Figure 3 – If the effect’s Type is “sfx” then you can edit its Duration directly in the script.
Figure 4 shows five flame effects having the same Part Number, shot at the same time. The center one has a longer Duration, so it lasts longer, as you can see in the simulation and on the timeline.
Figure 4 – The middle flame has a longer duration than the others, but they are all the same effect (same Part Number)
The Duration value in the script may be exported as part of the firing system script, depending on the type of firing system (some firing systems have a duration field; other’s don’t). It also may be a parameter in an exported DMX script, which depends on the “DMX patch” field of the effect and depends on the firing system. For more information on flames and special effects using DMX, see Exporting a firing system script for flame systems).
Figure 5 shows an example of a variable duration effect and fixed duration effect that are exactly the same except for their Type field, with is “sfx” in the variable case and “flame” in the fixed duration case. The top window contains the two effect definitions. Notice that both effect definitions have a duration of 0.11. The bottom window shows the script. Notice that the variable duration effect, with type = “sfx”, has a duration of 1.0 in the script, which is different from the definition of the effect in the window above. That would not be possible with the other effect — its duration column in the script window is read-only.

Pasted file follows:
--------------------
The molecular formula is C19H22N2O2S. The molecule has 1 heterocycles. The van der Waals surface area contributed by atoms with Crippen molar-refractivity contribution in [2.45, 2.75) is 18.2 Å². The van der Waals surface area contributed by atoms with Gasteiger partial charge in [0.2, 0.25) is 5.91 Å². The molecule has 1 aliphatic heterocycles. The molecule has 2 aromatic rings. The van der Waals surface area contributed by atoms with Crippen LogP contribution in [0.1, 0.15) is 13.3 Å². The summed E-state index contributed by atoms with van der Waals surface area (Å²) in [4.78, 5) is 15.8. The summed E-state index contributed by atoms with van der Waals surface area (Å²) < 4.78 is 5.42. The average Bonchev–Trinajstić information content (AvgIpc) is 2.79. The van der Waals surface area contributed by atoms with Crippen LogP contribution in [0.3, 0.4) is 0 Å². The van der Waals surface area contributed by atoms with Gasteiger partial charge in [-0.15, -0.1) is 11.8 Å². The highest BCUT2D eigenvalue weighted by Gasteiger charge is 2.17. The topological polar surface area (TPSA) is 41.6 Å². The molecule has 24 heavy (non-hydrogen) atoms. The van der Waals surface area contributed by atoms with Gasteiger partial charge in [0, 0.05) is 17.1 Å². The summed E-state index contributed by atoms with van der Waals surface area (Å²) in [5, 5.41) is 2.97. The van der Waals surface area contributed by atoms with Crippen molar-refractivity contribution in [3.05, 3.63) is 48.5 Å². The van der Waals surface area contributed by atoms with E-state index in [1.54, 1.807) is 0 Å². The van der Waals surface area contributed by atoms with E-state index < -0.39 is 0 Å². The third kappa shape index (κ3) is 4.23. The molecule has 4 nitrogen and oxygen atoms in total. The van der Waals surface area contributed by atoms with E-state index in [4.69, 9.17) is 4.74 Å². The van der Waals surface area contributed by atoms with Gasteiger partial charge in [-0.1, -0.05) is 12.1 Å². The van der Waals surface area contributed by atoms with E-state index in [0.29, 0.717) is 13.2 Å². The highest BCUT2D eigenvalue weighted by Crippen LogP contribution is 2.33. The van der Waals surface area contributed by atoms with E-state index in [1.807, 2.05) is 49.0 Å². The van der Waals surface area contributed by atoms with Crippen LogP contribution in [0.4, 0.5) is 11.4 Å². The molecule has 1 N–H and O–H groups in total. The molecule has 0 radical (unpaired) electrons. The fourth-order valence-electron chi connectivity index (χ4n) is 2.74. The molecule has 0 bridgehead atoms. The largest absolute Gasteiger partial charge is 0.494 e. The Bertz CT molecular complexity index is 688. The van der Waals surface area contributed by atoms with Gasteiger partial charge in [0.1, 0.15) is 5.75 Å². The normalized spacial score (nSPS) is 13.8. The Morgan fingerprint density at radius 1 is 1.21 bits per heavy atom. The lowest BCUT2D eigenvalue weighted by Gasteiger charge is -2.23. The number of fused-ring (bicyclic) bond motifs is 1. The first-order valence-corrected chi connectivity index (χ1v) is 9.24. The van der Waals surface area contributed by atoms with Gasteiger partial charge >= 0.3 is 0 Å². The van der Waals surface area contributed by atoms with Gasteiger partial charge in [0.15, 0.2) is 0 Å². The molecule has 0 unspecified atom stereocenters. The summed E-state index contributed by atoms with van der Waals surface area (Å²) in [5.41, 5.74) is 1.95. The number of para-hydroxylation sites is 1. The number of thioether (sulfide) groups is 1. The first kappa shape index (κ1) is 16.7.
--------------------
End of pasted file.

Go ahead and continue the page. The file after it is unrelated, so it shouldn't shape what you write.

Figure 5 – Effects with Type = “sfx” can have a different duration value in the effect window and the script window.
The exported script of Figure 5 is shown in Figure 6 for the Pyromac firing system. The Explo flame system requires five or six DMX channels to represent each effect, so the exported script isn’t as simple as two rows and is hard for a human to understand, but you can see the durations of the two effects at the end of line 6 and line 9.
Pyromac firing system Cue;Time;Delay;Address (Mod,Pins);"Note";Duration 0001;00,00,00.00;00,00,00.00;901,128;"Explo Macro FIXED DURATION";00,00,30.00 0001;00,00,00.00;00,00,00.00;902,255;"Explo Macro FIXED DURATION";00,00,00.43 0001;00,00,00.00;00,00,00.00;903,000;"Explo Macro FIXED DURATION";00,00,00.32 0001;00,00,00.00;00,00,00.00;904,000;"Explo Macro FIXED DURATION";00,00,00.43 0001;00,00,00.00;00,00,00.00;905,022;"Explo Macro FIXED DURATION";00,00,00.43 0002;00,00,00.32;00,00,00.00;903,255;"Explo Macro FIXED DURATION";00,00,00.11 0003;00,00,04.62;00,00,00.00;902,255;"Explo Macro VARIABLE DURATION";00,00,01.34 0003;00,00,04.62;00,00,00.00;905,022;"Explo Macro VARIABLE DURATION";00,00,01.34 0004;00,00,04.96;00,00,00.00;903,255;"Explo Macro VARIABLE DURATION";00,00,01.00 end
Figure 6 – The script exported to Pyromac, with 0.11 duration for one effect (line 6) and 1.00 duration for the other (line 9).
Table 1 – Example files
|demo_explo_pyromac_duration.fin||Example show file from Figure 5|
|demo_explo_pyromac_duration.txt||Example exported file, same as Figure 6 (TXT)|